The Veterinary Association says a move in Australia to eradicate all feral cats as a way of stopping the spread of toxoplasmosis to sheep is an extreme measure not needed in in New Zealand.
The parasitic disease is spread in cat faeces and a very common cause of abortion in sheep.
The eradication of feral cats has been named a priority in Australia under a 10-year plan.
Anthony Oswald is the association's president of its sheep and beef veterinarians branch. He said New Zealand has a very effective vaccine developed here that successfully protects up to 90 percent of sheep.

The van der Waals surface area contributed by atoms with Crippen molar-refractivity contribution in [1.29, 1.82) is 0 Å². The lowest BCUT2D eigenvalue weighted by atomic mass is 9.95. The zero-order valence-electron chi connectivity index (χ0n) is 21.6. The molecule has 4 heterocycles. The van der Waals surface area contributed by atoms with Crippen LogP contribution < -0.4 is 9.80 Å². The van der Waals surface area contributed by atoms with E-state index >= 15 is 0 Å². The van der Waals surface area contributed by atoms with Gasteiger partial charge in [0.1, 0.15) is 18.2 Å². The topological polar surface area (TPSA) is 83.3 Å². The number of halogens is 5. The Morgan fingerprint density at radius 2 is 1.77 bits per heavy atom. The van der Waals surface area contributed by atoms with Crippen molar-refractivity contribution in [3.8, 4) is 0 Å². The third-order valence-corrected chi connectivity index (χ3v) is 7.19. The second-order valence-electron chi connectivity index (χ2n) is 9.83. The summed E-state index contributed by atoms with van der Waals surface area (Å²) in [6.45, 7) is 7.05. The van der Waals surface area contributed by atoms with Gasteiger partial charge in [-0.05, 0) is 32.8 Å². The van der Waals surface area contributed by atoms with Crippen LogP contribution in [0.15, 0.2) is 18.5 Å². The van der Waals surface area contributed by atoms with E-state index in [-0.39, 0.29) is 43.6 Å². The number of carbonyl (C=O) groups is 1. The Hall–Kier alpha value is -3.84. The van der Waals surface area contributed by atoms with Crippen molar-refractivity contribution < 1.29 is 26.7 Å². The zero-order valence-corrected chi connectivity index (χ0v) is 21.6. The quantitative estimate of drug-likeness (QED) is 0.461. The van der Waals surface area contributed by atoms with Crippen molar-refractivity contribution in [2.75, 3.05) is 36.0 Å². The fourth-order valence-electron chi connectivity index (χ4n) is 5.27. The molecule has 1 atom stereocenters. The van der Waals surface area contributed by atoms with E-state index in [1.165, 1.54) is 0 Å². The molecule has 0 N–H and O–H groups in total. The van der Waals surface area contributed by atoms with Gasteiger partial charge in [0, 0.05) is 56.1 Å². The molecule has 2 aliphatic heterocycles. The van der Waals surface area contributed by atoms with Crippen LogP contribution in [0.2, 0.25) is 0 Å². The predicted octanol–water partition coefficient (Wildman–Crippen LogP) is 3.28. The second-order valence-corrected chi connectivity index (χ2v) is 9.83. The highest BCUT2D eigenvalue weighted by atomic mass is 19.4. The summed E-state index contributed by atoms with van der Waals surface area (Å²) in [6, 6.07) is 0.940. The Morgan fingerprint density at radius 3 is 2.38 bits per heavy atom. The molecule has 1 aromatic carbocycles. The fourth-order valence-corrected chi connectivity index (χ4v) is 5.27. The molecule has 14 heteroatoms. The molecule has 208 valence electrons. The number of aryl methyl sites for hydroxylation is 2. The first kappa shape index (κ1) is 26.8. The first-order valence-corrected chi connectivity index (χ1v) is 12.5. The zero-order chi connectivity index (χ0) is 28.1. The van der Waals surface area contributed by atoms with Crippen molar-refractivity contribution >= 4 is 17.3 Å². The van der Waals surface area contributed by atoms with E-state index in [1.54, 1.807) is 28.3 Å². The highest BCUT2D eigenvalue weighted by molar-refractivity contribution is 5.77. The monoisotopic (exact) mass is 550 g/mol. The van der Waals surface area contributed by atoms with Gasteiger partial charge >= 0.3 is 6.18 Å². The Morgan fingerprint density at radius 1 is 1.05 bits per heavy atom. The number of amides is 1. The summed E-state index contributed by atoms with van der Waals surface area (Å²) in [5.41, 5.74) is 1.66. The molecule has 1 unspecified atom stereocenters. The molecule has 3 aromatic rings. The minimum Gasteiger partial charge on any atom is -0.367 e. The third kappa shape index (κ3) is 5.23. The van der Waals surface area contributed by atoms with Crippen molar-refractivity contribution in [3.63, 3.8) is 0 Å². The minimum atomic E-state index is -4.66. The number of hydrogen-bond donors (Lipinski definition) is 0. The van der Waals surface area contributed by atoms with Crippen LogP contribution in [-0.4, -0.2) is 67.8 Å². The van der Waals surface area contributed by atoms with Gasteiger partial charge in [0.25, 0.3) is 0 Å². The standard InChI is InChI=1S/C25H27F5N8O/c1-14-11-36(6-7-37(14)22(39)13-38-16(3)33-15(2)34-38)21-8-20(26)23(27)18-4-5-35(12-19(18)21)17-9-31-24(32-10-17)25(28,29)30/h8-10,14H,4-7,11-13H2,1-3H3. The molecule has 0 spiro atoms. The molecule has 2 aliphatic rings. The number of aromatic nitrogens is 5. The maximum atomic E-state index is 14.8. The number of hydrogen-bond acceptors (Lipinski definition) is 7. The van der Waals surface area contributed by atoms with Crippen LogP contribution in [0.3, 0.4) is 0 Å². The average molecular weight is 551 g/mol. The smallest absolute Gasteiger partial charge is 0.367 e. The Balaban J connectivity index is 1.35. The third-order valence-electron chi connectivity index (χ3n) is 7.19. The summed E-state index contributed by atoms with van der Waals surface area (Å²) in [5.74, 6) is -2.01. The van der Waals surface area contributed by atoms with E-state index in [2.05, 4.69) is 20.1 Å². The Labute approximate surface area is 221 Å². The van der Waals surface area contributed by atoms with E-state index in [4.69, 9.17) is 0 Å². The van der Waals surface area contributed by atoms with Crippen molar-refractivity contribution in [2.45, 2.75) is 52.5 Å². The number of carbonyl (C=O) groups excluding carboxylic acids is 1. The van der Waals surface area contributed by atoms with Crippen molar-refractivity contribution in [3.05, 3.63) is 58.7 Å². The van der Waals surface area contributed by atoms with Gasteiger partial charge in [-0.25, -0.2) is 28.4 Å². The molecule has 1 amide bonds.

"The whole concept of trying to eradicate wild cats would be very, very difficult for a start and you would have to eradicate all of them to reduce the effects of toxoplasmosis. I think it seems a bit extreme when we have a very good tool in the form of the vaccine that controls the disease in the sheep."
Mr Oswald said tests to see if sheep have been exposed to toxoplasmosis show it is prevalent on most farms thanks to wild cats.